September 24, 2023

During my long career in finance, I picked up several market heuristics that have generally proven to be more useful. Every January, for example, I remember “five day rule,” which assumes that if the S&P 500’s SPX,
The accumulated performance is positive in the first five days of the new year, with an approximately 80% chance that the overall market will end the year higher than where it began. So far, despite all the uncertainties in the world, this analytical trick has worked very well.

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with spring comes another rule of thumb: “Sell in May and go away” (and, for us Brits, “come back on St Leger’s Day” – September 15). Although less statistically accurate, it has also often proved useful. If you’re an investor — especially one who’s had a good first four months of 2023 — you may want to put your profits in the bank and sit on the sidelines until the plunge, because there’s a good chance that the mid- The market will decline in months. ,

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Of course, there is no objective reason why any of these rules are correct. After all, equity markets historically tend to rally more than they fall, and they generally outperform other financial markets — not to mention cash or fixed income — over time. Obviously, one should never allow rules of thumb to override fundamentals. Yet there are times when the fundamentals can get pretty murky, and there’s good reason to think we’re in such times right now.

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Consider the latest round of the monthly Purchasing Managers’ Index in Globally Important Countries, don’t even show persistent weakness in manufacturing; They also indicate that the global economy may technically be experiencing a manufacturing recession, At the same time, service index remain strong and in some cases even accelerating.

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While some service-dependent economies (such as United Kingdom) can cope relatively well with manufacturing weakness, it is highly unlikely that these two indexes will move in opposite directions for an extended period of time. Service industries will either eventually encourage other forms of activity, or they will be dragged down by their dependence on other industries.

, As always, China provides an important window on the global economy. ,

As always, China provides an important window on the global economy. Following the end of its zero-COVID policy late last year, the Chinese economy has strong start through 2023, and upcoming data will almost certainly show a strong year-on-year acceleration in April for many components of output and demand.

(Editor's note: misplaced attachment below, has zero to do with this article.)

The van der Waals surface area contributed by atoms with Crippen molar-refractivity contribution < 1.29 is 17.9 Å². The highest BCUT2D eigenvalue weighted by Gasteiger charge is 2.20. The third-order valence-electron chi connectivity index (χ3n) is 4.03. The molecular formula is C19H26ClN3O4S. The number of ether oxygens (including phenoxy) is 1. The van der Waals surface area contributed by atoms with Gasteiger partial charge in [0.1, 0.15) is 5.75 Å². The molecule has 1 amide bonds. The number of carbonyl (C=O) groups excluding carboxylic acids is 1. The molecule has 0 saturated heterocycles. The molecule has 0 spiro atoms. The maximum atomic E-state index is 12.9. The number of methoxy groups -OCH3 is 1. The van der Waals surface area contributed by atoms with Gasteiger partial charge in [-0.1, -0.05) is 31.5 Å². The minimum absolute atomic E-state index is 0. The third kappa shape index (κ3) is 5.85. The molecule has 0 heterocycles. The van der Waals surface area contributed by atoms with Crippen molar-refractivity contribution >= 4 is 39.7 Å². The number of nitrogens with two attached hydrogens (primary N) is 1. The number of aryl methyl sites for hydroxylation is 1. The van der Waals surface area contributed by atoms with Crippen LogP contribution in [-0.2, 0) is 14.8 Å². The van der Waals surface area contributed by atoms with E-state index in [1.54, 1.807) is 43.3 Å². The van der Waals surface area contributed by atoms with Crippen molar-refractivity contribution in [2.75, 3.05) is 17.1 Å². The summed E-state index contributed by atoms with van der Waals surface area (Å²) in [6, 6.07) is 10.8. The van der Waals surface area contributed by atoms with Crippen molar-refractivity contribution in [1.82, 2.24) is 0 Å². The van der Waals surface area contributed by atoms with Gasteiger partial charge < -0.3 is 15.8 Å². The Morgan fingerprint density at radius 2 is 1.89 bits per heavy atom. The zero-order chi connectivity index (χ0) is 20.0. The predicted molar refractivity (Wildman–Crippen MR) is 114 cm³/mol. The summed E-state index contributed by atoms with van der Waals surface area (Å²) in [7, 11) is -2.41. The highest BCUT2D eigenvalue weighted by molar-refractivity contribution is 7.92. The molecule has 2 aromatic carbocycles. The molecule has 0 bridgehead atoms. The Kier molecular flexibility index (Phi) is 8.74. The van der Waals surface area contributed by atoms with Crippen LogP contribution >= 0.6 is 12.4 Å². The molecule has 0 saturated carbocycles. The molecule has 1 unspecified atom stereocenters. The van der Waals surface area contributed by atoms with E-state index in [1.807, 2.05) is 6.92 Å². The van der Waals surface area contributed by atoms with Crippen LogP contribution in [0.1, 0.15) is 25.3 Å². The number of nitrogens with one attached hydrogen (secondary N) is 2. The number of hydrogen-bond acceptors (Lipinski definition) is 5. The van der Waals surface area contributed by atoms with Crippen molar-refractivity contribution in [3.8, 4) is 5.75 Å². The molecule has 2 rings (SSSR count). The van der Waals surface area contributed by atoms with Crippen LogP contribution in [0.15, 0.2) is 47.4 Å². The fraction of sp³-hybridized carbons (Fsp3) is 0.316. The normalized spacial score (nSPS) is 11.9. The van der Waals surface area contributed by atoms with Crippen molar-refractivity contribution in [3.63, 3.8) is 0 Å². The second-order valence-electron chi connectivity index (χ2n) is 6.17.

But there are signs that recovery may be speeding decrease, and that various structural challenges are holding back the activity. In addition, inflation in China has not only decreased, but has fallen so far To raise concerns about deflation. Nor is China alone. Other important Asian economies, like japanIn contrast to the rising price levels seen in Western economies over the past year and a half, they are also experiencing low inflation.

Looking beyond Asia, I have become confused by the inflation indicators I rely on most. For example, recently producer price index In the United States, there are clear signs of a recession with some components of consumer prices. As I mentioned Earlier, many global commodity prices Now much less than a year ago.

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Sooner or later, these developments must be factored into many producer and consumer prices. But in the latest “core” inflation data (excluding volatile food and energy prices) We., The UK., And this European Union The picture has been complicated by the continued strengthening of price pressures. and the University of Michigan looked closely Five Year Inflation Expectations Survey There has been a significant increase recently to 3.2% after falling to 2.9% in the previous months.

Central bankers undoubtedly remain troubled by the situation. One hopes that the most recent figures are just a one-off exception. But if it doesn’t, the US Federal Reserve will face a very problematic situation.

, The interest rate outlook remains the elephant in the room. ,

The interest rate outlook remains the elephant in the room. Right now, markets are fairly convinced that most central banks are either at or near “perfect” to raise rates, and some are speculating even more. rate cut before the end of the year. could be possible; But first, the inflation data would need to be revised slightly. On the other hand, barring a significant uptick in earnings, fresh rallies in equity markets will be hard to sustain if current market expectations are forced to change.

Where does that leave us before summer? Overall, I suspect that the inflation picture will continue to improve gradually. But if the Michigan survey’s findings about inflation expectations are not reversed, equity investors will have good reason to worry.

Jim O’Neill, former chairman of Goldman Sachs Asset Management and former UK Treasury Secretary, is a member of the Pan-European Commission on Health and Sustainable Development.

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